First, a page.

The theatre complex today is a wonderful facility with nice dressing rooms, theatre prop storage, entertainers’ lounge with closed circuit television to the stage, and an entrance to the back of the stage. We have offices, an area to display local art work and memorabilia, a catering kitchen and a large meeting room which is used for dinner theatre, municipal government and school functions at no charge. The room can be rented for private functions. The building, which is the focal point of downtown, has a beautiful clock tower which was paid for by a grant from The Nelson and Charleen Kemp Foundation. This building like the theatre, again for insurance purposes, was also deeded to the City of Winfield and is operated by the theatre board.
Our renovation is almost complete. In late 2012 we will complete some cosmetic work to the outside of the theatre which will include painting (not the yellow brick) and new doors. We also plan to replace the sidewalk in front of the Main Street office. Cost for this work will be paid for by theatre grants.
Each year the theatre presents a four-performance concert series and two or three stand alone performances. We feature well-known international artists, as well as local talent.
We began offering community theatre in 2010. We partner with Self Express Productions to present live theatrical productions. Josh and Casey Kauffman, who moved to Winfield from New York and formed Self Express Productions, both have experience in all facets of theatre, both on stage and in producing, directing and set building. Local actors for our plays are selected by auditions, and rehearsals usually cover a six-week period prior to public performances. The plays are very professionally done and the sets are outstanding.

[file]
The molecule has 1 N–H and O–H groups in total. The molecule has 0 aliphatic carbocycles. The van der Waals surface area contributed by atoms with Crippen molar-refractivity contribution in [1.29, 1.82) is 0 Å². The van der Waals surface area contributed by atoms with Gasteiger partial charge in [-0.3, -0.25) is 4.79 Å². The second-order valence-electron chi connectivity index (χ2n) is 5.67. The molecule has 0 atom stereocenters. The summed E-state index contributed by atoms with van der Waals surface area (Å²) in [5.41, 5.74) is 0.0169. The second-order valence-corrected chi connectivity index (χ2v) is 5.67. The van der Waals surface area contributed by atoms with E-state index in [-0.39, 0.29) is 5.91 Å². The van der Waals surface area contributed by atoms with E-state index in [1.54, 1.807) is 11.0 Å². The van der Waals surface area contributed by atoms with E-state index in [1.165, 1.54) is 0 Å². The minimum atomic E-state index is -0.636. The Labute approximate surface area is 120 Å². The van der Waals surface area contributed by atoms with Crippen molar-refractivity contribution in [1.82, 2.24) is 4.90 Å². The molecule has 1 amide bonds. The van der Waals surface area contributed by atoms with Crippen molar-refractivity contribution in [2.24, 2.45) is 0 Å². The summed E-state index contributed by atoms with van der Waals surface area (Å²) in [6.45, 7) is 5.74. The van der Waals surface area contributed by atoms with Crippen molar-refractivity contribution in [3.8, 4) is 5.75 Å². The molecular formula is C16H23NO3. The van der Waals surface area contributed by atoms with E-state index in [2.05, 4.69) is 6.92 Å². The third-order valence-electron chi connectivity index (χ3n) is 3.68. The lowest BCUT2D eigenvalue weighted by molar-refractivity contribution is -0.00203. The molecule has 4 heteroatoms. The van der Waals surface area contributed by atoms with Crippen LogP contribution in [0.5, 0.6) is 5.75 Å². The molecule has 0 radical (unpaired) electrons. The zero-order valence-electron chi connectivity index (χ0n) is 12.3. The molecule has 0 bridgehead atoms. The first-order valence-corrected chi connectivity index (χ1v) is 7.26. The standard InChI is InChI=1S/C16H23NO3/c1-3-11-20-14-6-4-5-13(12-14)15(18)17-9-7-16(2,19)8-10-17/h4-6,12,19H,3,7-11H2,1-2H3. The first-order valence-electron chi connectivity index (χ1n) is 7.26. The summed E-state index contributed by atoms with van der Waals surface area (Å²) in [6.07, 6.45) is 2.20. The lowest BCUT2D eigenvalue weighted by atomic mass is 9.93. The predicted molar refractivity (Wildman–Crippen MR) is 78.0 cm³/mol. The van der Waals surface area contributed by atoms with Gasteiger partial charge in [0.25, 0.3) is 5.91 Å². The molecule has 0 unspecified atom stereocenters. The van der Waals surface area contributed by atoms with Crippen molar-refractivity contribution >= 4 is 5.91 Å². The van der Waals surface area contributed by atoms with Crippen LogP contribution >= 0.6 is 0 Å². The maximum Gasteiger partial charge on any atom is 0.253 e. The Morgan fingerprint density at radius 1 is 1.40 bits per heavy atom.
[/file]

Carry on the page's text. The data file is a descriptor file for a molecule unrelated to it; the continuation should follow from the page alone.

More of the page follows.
We present four community theatre productions each year, with one play especially for children. Students from elementary schools from Winfield and the surrounding counties attend these plays as field trips. A small admission fee is charged for students, but those unable to pay are admitted free. Summer theatrical workshops are also offered.
In conjunction with our public library, we sponsor two or three Just Us Kidz events each year such as “Reading with Santa”, movies, magic shows, storytelling, etc. These events, which include refreshments, gift bags, and door prizes, are held at the theatre and are free for children. Funding for Just Us Kidz comes from Kemp Foundation grants.